Wednesday, May 28, 2008
Court Rejects Challenge to Amazon’s Operation of Borders Website
By STEVEN M. ELLIS, Staff Writer
The Ninth U.S. Circuit Court of Appeals yesterday threw out an antitrust challenge to online bookseller Amazon.com’s agreement to operate the website of “brick-and-mortar” bookseller Borders Group Inc.
Concurring that Gary Gerlinger lacked standing to challenge the agreement under the Sherman Antitrust Act because the price he paid as a customer of Amazon to purchase books had actually gone down as a result of it, the court affirmed U.S. District Judge Marilyn H. Patel of the Northern District of California’s order dismissing the action.
The two retailers entered into the agreement in 2001 after Borders unsuccessfully tried to operate its own website.
Under the agreement, Borders’ website address directs shoppers to what is known as a mirror website, hosted by Amazon. The books purchased through the mirror website are sold and shipped by Amazon, and Borders receives a commission for each book sold, allowing it to tap the online market and Amazon to expand its customer base.
Direct Participation Abandoned
As part of the agreement, Borders abandoned its direct participation in the online market and agreed that it would not reenter the market during the term of the agreement, while Amazon agreed not to charge customers of the mirror site higher prices than it charged to customers on its own site.
Gerlinger challenged the former condition as a per se market allocation and the latter as price-fixing, both violations of the Sherman Act.
Both sides moved for summary judgment, but Amazon’s motion was supported by a declaration by one of its vice presidents showing five specific instances in which the company had lowered its pricing after the retailers entered into the agreement.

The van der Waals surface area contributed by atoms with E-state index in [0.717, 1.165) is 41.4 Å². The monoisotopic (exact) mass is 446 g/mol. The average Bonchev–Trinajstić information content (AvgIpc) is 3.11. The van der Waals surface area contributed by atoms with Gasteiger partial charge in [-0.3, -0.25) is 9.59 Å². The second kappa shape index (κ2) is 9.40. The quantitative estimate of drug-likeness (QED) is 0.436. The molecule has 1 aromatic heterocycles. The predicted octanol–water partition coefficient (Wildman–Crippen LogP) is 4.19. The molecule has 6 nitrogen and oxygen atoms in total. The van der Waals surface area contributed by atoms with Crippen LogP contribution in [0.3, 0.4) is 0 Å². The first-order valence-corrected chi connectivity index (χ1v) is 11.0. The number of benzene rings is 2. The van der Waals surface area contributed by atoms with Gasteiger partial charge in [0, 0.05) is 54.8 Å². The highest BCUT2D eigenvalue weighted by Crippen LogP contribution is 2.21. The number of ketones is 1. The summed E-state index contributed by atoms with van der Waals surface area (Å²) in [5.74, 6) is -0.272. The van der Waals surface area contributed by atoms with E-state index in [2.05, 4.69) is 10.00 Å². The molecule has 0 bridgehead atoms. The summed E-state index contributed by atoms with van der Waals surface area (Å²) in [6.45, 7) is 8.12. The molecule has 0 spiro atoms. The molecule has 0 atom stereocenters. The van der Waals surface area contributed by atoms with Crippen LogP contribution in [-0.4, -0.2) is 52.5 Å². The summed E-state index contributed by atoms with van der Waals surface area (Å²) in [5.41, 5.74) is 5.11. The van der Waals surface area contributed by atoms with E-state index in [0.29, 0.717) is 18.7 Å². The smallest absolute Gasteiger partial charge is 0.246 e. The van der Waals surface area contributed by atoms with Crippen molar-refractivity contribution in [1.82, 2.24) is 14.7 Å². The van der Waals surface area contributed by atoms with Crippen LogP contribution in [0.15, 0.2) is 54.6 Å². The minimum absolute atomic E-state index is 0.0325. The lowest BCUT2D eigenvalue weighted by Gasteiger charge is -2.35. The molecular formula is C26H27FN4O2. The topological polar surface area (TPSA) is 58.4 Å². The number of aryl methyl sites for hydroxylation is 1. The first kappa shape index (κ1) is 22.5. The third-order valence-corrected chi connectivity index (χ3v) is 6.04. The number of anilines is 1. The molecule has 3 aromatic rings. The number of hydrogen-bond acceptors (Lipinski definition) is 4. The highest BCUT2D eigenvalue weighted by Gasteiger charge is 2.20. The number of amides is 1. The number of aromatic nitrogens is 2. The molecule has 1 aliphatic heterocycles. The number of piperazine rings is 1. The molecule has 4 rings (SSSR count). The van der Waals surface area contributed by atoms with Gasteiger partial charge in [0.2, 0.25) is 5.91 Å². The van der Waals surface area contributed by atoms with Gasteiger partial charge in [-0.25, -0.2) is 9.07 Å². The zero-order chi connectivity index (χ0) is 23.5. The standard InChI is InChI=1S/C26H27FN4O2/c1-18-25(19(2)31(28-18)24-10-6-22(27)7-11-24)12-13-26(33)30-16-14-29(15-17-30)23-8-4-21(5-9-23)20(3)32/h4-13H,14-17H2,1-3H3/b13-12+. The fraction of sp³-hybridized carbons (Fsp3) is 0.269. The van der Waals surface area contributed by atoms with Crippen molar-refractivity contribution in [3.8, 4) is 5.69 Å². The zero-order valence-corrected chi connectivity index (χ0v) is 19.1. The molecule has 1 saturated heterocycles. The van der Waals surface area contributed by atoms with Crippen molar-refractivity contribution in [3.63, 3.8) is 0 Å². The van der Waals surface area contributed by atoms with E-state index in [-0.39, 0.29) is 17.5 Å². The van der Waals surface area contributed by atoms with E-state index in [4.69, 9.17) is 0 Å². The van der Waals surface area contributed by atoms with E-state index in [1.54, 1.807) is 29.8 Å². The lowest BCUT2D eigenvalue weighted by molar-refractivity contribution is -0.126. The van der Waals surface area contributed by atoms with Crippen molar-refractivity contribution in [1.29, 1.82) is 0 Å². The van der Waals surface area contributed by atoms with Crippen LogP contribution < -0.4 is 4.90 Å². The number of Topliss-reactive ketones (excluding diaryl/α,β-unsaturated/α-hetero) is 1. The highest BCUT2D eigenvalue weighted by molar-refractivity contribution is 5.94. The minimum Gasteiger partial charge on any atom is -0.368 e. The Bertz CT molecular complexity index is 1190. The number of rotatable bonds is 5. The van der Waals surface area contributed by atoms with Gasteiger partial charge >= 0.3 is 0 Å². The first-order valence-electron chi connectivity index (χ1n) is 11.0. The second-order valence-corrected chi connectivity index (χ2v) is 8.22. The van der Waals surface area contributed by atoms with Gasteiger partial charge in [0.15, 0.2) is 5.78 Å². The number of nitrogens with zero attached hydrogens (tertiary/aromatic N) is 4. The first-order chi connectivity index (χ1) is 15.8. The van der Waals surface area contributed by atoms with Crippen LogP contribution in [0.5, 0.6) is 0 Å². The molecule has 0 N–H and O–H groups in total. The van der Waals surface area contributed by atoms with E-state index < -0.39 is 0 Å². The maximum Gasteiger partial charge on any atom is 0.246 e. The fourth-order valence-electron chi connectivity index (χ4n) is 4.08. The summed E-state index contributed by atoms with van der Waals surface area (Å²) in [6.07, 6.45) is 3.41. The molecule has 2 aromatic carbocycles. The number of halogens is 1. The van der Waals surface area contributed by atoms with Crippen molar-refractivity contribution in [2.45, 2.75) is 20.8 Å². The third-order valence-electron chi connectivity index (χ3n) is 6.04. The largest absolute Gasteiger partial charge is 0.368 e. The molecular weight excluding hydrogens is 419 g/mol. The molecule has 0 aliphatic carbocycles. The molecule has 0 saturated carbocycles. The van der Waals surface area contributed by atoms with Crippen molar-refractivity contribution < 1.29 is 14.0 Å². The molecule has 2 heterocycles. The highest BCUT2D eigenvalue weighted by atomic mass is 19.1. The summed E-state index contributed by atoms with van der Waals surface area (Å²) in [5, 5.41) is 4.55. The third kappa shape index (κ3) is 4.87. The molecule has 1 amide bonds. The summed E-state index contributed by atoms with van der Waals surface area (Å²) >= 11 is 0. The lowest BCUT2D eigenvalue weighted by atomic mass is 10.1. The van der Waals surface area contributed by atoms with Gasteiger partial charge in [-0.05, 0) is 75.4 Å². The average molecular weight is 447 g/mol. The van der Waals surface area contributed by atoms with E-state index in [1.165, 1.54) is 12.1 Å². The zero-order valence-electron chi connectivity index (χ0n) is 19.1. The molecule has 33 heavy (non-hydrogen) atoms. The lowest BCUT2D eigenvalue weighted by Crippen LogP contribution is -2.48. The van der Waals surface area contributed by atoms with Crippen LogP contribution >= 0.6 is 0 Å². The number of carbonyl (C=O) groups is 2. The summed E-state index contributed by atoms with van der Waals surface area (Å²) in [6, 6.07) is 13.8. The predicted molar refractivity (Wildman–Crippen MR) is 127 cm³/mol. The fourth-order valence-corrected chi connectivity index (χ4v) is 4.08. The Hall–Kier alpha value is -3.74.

Gerlinger sought to depose the vice president, but declined Patel’s invitation to explain how the testimony would show that he suffered an injury necessary to confer standing under Article III. Instead, he submitted academic articles and asserted that prices would have been even lower had there been no agreement.
He also contended that no court could determine whether he had an injury until it reached the damages stage, but Patel disagreed. Finding that he lacked standing, she dismissed his claims with prejudice.
On appeal, the Ninth Circuit affirmed Patel’s conclusion in an opinion by Judge Mary M. Schroeder.
Market Allocation Claim
Examining Gerlinger’s market allocation claim, Schroeder first noted that he failed to establish a genuine issue as to whether he suffered an injury.
“Although Gerlinger asked for supplemental discovery to depose [the vice president], Gerlinger did not respond to the district court’s invitation to explain why he needed the discovery,” she wrote. “The academic articles he submitted did not establish that Gerlinger personally paid a higher price for a book as a result of the agreement. Nor did he show or even allege that he himself experienced any reduced selection of titles, poorer service or any other potentially conceivable form of injury.”
Turning to Gerlinger’s price-fixing claim, Schroeder noted that Patel had rejected it on the merits, but declined to examine the merits, again because Gerlinger failed to show any injury.
“He has not shown that he paid higher prices after the agreement than he would have paid otherwise,” she concluded.
Judge Jay S. Bybee and U.S. District Judge George H. Wu of the Central District of California, sitting by designation, joined Schroeder in her opinion.
The case is Gerlinger v. Amazon.com Inc., 05-17328.
Copyright 2008, Metropolitan News Company